And we don't know that MVPDs (pay TV distributors) are going to pay anything more for the right to carry stations' 3.0 signals with enhanced picture and sound quality. (As you say, a big majority of Americans watch the broadcast nets via pay TV, not free OTA.) Although, for that matter, stations don't necessarily even have to broadcast in 3.0 to offer enhanced feeds to MVPDs. Many NBC local affiliates, including ours here in Nashville, did that very thing during this summer's Tokyo Olympics when they transmitted an alternate 4K or 4K HDR version of their primetime feed to Comcast and YouTube TV. I see no reason why we won't some more of that happen with pay TV systems capable of doing it (i.e. managed IPTV and OTT systems, probably not QAM or satellite) and such developments can be completely separated from ATSC 3.0.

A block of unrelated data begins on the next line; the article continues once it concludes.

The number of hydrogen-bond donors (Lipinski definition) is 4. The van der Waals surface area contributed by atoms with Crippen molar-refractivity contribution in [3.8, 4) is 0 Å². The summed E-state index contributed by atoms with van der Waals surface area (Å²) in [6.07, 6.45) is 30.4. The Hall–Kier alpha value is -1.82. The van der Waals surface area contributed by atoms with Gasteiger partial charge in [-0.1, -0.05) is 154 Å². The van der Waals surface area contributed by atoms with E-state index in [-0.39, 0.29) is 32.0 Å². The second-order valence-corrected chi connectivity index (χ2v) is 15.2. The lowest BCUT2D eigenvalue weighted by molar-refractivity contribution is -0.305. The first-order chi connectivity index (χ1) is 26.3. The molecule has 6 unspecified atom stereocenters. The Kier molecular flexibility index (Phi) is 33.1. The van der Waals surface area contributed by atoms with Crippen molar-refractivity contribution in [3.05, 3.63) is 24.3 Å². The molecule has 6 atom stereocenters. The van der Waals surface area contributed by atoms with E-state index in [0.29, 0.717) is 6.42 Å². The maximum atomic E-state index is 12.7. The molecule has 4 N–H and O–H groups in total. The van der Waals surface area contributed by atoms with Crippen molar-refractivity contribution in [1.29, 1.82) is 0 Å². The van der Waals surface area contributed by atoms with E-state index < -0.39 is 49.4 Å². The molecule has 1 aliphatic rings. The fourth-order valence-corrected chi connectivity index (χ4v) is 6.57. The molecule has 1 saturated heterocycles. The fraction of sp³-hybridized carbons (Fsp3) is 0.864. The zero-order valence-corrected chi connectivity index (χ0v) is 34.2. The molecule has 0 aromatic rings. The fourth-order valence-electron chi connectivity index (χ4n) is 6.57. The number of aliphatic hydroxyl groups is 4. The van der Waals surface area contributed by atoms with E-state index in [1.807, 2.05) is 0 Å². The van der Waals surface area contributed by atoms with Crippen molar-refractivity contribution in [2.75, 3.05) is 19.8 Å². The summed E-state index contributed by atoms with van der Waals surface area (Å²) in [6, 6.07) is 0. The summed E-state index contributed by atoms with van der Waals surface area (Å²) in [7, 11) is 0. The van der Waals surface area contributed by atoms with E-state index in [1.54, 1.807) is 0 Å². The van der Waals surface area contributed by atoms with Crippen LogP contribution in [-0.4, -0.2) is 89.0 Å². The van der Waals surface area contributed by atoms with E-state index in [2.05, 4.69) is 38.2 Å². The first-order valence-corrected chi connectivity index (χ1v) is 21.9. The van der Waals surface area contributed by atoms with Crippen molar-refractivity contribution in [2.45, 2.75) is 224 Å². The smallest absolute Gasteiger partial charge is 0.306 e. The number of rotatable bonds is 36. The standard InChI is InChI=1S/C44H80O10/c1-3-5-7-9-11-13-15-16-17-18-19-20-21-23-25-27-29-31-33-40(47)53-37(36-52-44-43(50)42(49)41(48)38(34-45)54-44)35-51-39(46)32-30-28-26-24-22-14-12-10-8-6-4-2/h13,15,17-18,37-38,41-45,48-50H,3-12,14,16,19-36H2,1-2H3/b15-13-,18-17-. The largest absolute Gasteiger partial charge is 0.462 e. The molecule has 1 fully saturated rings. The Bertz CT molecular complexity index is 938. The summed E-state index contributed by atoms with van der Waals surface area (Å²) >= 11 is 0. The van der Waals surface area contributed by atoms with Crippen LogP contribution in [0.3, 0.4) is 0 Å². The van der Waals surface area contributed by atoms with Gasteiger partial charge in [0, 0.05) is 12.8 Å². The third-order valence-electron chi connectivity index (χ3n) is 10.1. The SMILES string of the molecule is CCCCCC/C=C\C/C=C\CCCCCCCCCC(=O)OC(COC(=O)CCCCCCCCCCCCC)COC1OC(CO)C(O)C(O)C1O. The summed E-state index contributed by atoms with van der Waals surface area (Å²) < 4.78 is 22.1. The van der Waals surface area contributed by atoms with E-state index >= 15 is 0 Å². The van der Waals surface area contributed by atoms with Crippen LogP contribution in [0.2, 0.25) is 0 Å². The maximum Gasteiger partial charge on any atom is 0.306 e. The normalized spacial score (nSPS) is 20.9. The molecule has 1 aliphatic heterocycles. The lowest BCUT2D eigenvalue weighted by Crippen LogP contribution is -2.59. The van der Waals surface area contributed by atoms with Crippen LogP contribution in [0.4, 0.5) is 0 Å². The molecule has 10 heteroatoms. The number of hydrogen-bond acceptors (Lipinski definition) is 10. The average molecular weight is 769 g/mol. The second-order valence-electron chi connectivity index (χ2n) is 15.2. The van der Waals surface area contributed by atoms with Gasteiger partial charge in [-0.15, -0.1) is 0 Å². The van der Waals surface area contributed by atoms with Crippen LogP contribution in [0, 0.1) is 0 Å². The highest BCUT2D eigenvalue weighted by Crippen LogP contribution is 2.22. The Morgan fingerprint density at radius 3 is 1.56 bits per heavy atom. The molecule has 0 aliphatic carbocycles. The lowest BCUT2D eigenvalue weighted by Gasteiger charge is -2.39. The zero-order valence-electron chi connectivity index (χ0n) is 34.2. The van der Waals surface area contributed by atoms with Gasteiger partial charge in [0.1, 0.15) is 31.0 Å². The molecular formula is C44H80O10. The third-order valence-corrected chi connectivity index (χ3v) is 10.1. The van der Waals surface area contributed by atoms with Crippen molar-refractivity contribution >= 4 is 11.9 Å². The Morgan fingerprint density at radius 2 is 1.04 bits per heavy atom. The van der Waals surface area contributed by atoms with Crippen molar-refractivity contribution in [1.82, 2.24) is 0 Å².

One of the big revenue streams from 3.0 is supposed to (eventually) be data-enabled broadband-delivered targeted ads for those viewers who have their 3.0 tuner connected to the internet. But Comcast, Charter and other pay TV operators already have their own targeted ad platforms and I can't really see them letting the broadcasters run their own ad platforms through the pay TV operator's STB/app. Everything online is always about controlling the UI, collecting the user data, and handling the targeted ads.
 
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navychop

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I think it’s not so much getting more dollars out of cablecos and satcos. I think the holdback is getting those cos to carry the increased amount of programming ATSC 3 allows.
 

Brct203

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Looks like NBC will also be on the stream as well, that's all 5 major CT stations on one ATSC 3.0 stream.